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Albuca spiralis goes by many names including Spiral Albuca, Corkscrew Albuca, Sticky Corkscrew Lily, and Helicopter Plant. This species is native to South Africa, so it requires similar growing conditions to other South African succulent species.
A.spiralis is one of the most unique-looking succulent species, but thankfully it’s also fairly easy to care for. This species’ native region frequently experiences drought, so once established, Albuca spiralis tend to be quite hardy.
It’s important to note that this species loses its leaves each summer after it blooms. This isn’t a reflection of your care, it’s simply the Albuca spiralis way of life. Additionally, when the flower stalks are being produced, it’s common for the leaves to turn brown.
As with most succulents, infrequent water is preferred by Albuca spiralis. These succulents do not handle overwatering well. Overwatering puts them at risk of developing root rot, which will not be visible above the soil’s surface until it’s too late to save the plant.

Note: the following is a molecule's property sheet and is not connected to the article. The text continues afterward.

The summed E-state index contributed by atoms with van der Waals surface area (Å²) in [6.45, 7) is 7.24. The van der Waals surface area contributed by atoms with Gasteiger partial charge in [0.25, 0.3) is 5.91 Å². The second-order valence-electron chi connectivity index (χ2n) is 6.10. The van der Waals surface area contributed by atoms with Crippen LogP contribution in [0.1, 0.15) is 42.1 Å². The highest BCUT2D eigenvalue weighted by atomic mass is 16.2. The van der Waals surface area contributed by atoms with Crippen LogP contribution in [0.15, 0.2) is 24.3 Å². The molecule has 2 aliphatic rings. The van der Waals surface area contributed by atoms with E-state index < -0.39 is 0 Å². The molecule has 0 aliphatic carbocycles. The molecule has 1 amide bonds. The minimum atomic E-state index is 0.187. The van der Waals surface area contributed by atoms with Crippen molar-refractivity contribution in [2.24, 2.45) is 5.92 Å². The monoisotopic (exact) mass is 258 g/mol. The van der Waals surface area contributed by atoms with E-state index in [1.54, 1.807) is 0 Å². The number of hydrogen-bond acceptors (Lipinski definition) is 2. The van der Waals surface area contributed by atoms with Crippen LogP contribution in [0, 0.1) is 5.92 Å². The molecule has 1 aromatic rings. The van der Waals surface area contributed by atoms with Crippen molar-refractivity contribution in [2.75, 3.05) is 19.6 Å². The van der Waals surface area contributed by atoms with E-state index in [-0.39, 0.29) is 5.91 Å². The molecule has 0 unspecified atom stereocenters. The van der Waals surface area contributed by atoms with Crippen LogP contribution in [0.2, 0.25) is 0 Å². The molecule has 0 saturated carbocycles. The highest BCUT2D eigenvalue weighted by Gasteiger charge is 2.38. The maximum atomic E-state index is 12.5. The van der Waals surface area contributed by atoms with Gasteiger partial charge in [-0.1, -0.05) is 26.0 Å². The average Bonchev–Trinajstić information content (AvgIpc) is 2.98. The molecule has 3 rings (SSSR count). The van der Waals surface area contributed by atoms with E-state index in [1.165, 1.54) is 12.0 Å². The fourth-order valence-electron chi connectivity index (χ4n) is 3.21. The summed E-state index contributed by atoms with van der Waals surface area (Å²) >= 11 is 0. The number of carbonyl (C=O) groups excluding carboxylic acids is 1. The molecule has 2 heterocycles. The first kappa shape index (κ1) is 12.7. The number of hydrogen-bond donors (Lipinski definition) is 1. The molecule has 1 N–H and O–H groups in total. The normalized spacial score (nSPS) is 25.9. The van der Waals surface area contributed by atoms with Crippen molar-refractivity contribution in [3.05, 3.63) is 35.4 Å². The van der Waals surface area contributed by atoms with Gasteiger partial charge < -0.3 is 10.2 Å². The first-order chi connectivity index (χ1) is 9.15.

To avoid accidental overwatering, it’s best to check the soil before watering rather than watering on a set schedule. Schedules do not account for changes in the weather such as temperature and humidity.
Extremely hot and dry weather will mean you need to water your Albuca more frequently than you would if it were cool or humid. Additionally, this species experiences a summer dormancy where it requires little to no water.
During the summer dormancy, the bulb can be kept completely dry, but you can resume watering once the plant enters its fall growing season and the leaves resprout.
A soil moisture meter can be used to check your soil’s moisture levels prior to watering. You can also use your finger if you prefer a more low-tech approach.
Simply insert your tool of choice into the soil near the base of your Albuca. A soil moisture meter will need to stay in the soil for a few minutes for an accurate reading, but you’ll be able to tell instantly with your finger.
If the soil is still moist, it’s best to wait a few days before trying again. However, if the soil is dry, you can water the plant without concern.